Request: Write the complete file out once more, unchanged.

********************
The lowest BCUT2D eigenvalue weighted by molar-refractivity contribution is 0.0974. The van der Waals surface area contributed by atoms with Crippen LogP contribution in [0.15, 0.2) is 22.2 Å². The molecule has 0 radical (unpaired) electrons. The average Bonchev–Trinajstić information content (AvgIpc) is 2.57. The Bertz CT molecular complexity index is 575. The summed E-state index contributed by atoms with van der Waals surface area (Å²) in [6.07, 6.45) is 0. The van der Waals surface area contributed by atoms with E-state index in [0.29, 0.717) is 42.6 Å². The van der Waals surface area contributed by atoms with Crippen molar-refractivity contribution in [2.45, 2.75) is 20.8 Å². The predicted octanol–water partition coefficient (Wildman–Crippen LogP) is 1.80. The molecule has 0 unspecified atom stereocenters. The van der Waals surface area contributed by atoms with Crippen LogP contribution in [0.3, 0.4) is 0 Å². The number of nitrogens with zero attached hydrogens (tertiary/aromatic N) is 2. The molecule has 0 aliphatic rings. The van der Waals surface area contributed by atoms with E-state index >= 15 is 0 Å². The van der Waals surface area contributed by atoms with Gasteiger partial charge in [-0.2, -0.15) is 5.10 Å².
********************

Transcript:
The lowest BCUT2D eigenvalue weighted by molar-refractivity contribution is 0.0974. The van der Waals surface area contributed by atoms with Crippen LogP contribution in [0.15, 0.2) is 22.2 Å². The molecule has 0 radical (unpaired) electrons. The average Bonchev–Trinajstić information content (AvgIpc) is 2.57. The Bertz CT molecular complexity index is 575. The summed E-state index contributed by atoms with van der Waals surface area (Å²) in [6.07, 6.45) is 0. The van der Waals surface area contributed by atoms with E-state index in [0.29, 0.717) is 42.6 Å². The van der Waals surface area contributed by atoms with Crippen molar-refractivity contribution in [2.45, 2.75) is 20.8 Å². The predicted octanol–water partition coefficient (Wildman–Crippen LogP) is 1.80. The molecule has 0 unspecified atom stereocenters. The van der Waals surface area contributed by atoms with Crippen LogP contribution in [0.3, 0.4) is 0 Å². The number of nitrogens with zero attached hydrogens (tertiary/aromatic N) is 2. The molecule has 0 aliphatic rings. The van der Waals surface area contributed by atoms with E-state index >= 15 is 0 Å². The van der Waals surface area contributed by atoms with Gasteiger partial charge in [-0.2, -0.15) is 5.10 Å².